The Cubs have been one of the more benevolent organizations in professional sports when it comes to the treatment of departing employees over the last year.
They fired former general manager Jim Hendry on July 22, 2011, but let him stay on the job another month until he signed all his draft picks. In May, they granted Kerry Wood's request to make one final appearance in a game at Wrigley Field after Wood announced in the morning he was retiring.
And in one of the more bizarre moves yet, former starter Ryan Dempster was allowed to listen in on phone conversations between president Theo Epstein and the Dodgers on Tuesday as they unsuccessfully tried to convince Los Angeles to trade a significant prospect for the Cubs' veteran.
The new normal at Wrigley?
"Some things are better left unsaid," Epstein said with a grin. "It was an unusual situation. But I think it as helpful to have him there so he could hear first-hand that (the Dodgers deal) wasn't going to happen.
"If someone wants to really go to a place, you can tell him over and over it's not going to happen. But unless they're convinced of that, they're not going to want to move on to their second choice."
Epstein gave a detailed explanation of the Dempster trade saga, confirming that Dempster was informed of the possibility of being traded to Atlanta 2-3 days before the deal was leaked to the media.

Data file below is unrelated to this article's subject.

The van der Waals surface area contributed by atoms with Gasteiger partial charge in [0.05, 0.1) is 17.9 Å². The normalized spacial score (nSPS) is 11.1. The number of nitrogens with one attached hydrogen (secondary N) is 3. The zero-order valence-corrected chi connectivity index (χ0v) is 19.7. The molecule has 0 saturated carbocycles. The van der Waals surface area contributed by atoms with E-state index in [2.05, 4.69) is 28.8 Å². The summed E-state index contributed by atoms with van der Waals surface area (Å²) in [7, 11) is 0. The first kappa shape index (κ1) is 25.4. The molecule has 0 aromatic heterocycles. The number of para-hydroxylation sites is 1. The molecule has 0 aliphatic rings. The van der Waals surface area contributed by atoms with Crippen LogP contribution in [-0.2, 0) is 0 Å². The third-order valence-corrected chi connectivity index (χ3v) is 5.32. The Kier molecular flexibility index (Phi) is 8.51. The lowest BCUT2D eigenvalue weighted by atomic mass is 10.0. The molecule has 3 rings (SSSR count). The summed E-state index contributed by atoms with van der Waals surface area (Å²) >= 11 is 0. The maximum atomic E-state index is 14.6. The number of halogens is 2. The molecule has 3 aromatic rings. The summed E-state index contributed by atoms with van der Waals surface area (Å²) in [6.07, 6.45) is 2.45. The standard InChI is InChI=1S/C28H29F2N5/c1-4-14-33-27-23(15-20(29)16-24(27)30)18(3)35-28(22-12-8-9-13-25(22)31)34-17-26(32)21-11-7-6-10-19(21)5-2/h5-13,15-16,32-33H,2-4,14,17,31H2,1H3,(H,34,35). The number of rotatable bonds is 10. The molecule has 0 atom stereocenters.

Epstein said Dempster shouldn't be criticized for using his 10-and-5 rights to veto the trade, but conceded it hurt the team's leverage in talks with the Dodgers, who weren't budging. The Cubs wound up getting a lesser deal from Texas, acquiring two Class-A prospects.
"It created a market of one up until about 15 minutes to go (before Tuesday's trade deadline)," Epstein said. "That's just the nature of 10-5 rights. It allows a player to say 'I won't be traded, period.' And Ryan didn't do that.
"They allow a player to say 'I'll go anywhere you want.' They allow a player to say 'This is my preferred destination. I want you do everything you can to work out a deal there. And if you absolutely can't, at the last minute maybe I'll consider other places.' "
So Dempster stuck with the longshot of going to L.A., and the Cubs paid the price. Dempster said he never said "no" to the Atlanta deal because he didn't get a chance before the trade was all over the Internet. Epstein said that was not totally correct.
"He didn't technically say 'no,' " Epstein said. "He said 'No, not now. I'm not going to go to Atlanta before I see about L.A.' And Atlanta, very reasonably, didn't want to wait around and risk not getting a pitcher."
Epstein conceded Dempster had little time to make a decision once the trade was leaked, and everyone was analyzing it on web sites and Twitter.
"Ryan never got the opportunity, for, I'd say, more than an hour, to fully contemplate Atlanta with a deal actually in place," Epstein said. "I feel for him. All of a sudden, instead of having time to contemplate it privately, he had everyone telling him what to do, everyone asking him questions about it, and it became a nuisance for him.
"I think it's really hard to criticize Ryan. I think it's unfortunate. But he certainly wasn't blindsided because we had been telling him
for days that Atlanta was a very likely destination and we were going to have to make a final decision."